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Phytoplankton 
        Record of Chesapeake Bay Water Quality - A Holocene Perspective: Matthew R. Wright
Project Title: Phytoplankton Record of Chesapeake Bay Water Quality: A Holocene Perspective
Mendenhall Fellow: Matthew R. Wright, (703) 648-6071, mrwright@usgs.gov
Duty Station: Reston, VA
Start Date: March 14, 2005
Education: Ph.D. (Marine Geology) The University of Durham, UK. 2005
Research Advisor: Debra A. Willard, (703) 648-5320, dwillard@usgs.gov
  Matt Wright

Project Description: The combined influences of natural climate variability, relative sea-level changes and anthropogenically induced ecosystem degradation create considerable problems for the management and potential remediation of coastal ecosystems and environments. It is therefore critical that we endeavour to understand how individually these influences control changes in coastal ecosystems and environments so as to be better able to undertake their management and remediation.

Recent research in the estuarine system of Chesapeake Bay (Willard et al., 2003; Cronin et al., 1999; 2000; 2003; Colman et al., 2002) has demonstrated that the sediment cores retrieved from the bay have preserved within them an excellent proxy record of late Holocene (circa last 2300 years) palaeoclimate over decadal (Cronin et al., 2000) to millennial (Willard and Korejwo, 2000) timescales in the region, as well as a record of local ecosystem variability during this time. However as yet there is a paucity of longer-term Holocene (last 10000 years) records of climate and ecosystem changes for the region. The longer-term understanding of these phenomena is essential if we are to disentangle a) the human induced changes in the environment, and b) the supposed anthropogenic forcing of the climate system, from natural variability.

Similarly during the last 100 years, tide gauge records have shown acceleration in the rate of eustatic sea-level rise compared with longer term trends. However, it is uncertain whether this recent sea-level rise began before or after industrial carbon dioxide emissions, or whether this acceleration is a remnant of longer-term climatic changes. Therefore both the historical (tide gauge) and future sea-level projections (e.g., IPCC) must be placed in a longer-term (the last one to ten thousand years) context. The key to improving this is to undertake high-resolution sea-level reconstructions from critical locations (i.e. the eastern coast of the United States).

This research project outlines a strategy to undertake new and detailed integrated lithostratigraphic, palaeoenvironmental and geochronological investigations in Chesapeake Bay utilising new and innovative tools available to coastal research. These data will then be applied to improve the understanding of Holocene, modern and future sea-level change along the United States eastern seaboard, as well as potentially providing detailed information into climate variability, and the nature and scale of eutrophication, anoxia, sediment influx, water clarity and spring runoff (precipitation) in Chesapeake Bay during the same period.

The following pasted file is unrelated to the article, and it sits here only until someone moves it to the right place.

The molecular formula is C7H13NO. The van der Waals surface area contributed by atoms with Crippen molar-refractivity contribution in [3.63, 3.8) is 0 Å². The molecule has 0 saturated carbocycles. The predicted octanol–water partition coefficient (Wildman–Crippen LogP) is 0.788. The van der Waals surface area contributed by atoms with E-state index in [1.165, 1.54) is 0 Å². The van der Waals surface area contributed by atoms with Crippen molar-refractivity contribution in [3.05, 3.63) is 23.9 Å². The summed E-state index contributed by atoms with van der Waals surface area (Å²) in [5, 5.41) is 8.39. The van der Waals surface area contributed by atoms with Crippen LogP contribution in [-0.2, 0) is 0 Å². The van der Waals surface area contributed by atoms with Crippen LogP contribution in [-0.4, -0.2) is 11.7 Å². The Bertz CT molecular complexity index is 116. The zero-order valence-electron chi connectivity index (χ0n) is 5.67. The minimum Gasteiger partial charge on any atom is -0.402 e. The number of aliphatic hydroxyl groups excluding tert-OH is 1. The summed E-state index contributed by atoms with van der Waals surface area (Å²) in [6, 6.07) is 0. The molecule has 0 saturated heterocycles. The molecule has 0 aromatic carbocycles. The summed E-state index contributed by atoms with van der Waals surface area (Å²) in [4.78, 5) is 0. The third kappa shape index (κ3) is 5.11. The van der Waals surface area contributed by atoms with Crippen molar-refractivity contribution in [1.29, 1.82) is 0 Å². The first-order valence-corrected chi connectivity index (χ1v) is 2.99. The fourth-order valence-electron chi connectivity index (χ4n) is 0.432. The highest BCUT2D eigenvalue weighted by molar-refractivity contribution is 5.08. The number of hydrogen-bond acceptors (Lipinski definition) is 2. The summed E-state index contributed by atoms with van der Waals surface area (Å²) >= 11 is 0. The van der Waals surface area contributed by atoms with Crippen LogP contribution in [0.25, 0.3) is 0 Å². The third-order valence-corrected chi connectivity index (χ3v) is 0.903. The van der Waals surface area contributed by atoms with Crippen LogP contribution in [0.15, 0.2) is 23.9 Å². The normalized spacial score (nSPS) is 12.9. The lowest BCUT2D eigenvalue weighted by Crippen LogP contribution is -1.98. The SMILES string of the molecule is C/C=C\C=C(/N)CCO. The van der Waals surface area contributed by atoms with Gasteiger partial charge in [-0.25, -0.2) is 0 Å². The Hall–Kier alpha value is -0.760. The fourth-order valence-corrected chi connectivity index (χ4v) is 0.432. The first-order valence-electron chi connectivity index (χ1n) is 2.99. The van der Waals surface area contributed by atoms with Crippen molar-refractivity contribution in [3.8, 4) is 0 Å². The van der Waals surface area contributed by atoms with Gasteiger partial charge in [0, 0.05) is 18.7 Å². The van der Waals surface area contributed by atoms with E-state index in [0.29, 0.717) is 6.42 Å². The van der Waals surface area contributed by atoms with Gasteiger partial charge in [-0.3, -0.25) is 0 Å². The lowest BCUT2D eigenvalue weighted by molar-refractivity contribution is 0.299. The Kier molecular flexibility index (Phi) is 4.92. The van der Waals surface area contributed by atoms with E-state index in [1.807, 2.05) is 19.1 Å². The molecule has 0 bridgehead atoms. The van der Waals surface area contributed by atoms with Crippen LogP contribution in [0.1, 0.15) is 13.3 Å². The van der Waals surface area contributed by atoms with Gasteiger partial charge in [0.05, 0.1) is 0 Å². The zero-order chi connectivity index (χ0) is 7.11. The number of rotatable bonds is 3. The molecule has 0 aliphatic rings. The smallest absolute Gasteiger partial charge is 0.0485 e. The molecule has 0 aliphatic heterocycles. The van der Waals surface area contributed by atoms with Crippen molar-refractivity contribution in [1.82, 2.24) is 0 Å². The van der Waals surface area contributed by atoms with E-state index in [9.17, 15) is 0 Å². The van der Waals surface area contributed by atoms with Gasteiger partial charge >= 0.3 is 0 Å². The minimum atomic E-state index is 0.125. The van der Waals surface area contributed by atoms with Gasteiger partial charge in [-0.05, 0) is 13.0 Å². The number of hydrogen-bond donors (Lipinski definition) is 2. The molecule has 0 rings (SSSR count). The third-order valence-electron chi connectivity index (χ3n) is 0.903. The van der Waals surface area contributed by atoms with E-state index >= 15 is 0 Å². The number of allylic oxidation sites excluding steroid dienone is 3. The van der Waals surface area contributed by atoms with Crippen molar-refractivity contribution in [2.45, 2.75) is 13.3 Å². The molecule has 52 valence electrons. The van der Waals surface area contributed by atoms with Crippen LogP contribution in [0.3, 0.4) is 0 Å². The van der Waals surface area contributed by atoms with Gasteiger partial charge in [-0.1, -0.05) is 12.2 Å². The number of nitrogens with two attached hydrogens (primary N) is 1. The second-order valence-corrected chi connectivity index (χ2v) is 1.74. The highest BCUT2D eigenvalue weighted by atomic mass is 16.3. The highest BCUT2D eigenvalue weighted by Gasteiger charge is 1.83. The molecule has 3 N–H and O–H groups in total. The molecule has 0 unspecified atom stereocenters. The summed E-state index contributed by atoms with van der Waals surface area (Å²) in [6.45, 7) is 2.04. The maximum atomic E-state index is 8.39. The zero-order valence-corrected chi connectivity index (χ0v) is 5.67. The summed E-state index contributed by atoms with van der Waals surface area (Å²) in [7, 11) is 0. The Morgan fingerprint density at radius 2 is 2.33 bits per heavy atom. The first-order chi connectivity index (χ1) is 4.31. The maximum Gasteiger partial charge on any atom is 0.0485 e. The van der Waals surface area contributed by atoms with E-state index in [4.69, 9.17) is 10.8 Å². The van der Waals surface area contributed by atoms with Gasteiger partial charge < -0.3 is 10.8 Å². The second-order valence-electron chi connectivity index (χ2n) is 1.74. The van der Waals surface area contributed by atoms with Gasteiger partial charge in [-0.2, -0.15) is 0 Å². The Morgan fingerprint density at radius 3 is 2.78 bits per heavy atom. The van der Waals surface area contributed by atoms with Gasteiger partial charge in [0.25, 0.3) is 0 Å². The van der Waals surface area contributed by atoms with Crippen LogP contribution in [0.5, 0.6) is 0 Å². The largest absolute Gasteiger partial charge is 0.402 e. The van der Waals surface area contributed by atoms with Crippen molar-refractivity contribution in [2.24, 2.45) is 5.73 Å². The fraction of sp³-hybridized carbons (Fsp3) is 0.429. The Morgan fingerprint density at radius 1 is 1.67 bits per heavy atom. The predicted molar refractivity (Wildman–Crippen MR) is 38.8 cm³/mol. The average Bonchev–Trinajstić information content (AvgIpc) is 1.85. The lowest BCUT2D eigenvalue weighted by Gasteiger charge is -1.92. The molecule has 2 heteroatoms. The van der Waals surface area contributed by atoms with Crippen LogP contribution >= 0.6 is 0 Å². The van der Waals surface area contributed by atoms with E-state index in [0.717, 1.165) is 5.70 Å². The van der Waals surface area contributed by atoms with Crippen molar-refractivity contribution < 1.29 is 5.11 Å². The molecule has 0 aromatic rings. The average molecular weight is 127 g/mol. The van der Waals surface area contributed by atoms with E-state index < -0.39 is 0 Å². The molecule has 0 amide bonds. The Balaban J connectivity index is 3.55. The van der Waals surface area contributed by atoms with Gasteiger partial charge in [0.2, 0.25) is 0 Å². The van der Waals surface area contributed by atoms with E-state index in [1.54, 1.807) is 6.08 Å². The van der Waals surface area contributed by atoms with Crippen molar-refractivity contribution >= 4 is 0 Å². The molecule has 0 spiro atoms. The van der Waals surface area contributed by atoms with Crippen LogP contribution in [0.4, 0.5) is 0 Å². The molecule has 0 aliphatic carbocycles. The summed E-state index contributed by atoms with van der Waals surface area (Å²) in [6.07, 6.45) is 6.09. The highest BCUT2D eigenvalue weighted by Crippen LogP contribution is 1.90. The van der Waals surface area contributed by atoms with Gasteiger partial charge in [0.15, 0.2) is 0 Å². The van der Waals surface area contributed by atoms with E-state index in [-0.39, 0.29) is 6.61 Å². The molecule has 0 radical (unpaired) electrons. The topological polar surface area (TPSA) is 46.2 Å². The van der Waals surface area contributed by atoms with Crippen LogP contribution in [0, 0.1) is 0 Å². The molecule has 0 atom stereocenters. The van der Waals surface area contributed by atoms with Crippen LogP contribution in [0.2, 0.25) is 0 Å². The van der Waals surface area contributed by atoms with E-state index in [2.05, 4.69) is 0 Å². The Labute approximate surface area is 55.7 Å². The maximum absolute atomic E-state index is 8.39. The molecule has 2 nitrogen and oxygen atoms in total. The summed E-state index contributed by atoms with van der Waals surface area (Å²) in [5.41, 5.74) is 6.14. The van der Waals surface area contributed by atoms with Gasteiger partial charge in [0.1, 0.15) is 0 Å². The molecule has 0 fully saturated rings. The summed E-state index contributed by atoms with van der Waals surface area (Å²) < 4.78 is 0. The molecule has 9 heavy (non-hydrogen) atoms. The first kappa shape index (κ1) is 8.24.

References
Colman, S.M., Baucom, P.C., Bratton, J.F., Cronin, T.M., McGeehin, J.P., Willard, D.A., Zimmerman, A.R. and Vogt, P.R., (2002) Radiocarbon dating, chronological framework, and changes in accumulation rates of Holocene estuarine sediments from Chesapeake Bay. Quaternary Research. 57, 58-70.

Cronin, T.M., Colman, S.M., Willard, D.A., Kerhin, R., Holmes, C., Karlsen, A., Ishman, S. and Bratton, J. (1999) Interdisciplinary environmental project probes Chesapeake Bay down to the core. EOS, Transactions of the American Geophysical Union. 80, 237, 240-241.

Cronin, T.M., Willard, D.A., Karlsen, A., Ishman, S., Verardo, S., McGeehin, J., Kerhin, R., Holmes, C., Colman, S.M. and Zimmerman, A. (2000) Climatic variability in the eastern United States over the past millennium from Chesapeake Bay sediments. Geology. 28, 3-6.

Cronin, T.M., Dwyer, G.S., Kamiya, T., Schwede, S. and Willard, D.A. (2003) Medieval Warm Period, Little Ice Age and 20th century temperature variability from Chesapeake Bay. Global and Planetary Change. 36, 17-29.

Willard, D.A. and Korejwo, D.A. (2000) Holocene palynology from Marion-Dufresne cores MD99-2209 and 2207 from Chesapeake Bay, impacts of climate and historic land-use change. In: Cronin, T.M. (Ed.) Initial report on IMAGES V cruise of the Marion-Dufresne to Chesapeake Bay June 20-22, 1999. US Geological Survey Open-File Report 00-306, 78-86.

Willard, D.A., Cronin, T.M. and Verardo, S. (2003) Late-Holocene climate and ecosystem history from Chesapeake Bay sediment cores, USA. The Holocene. 13, 201-214.


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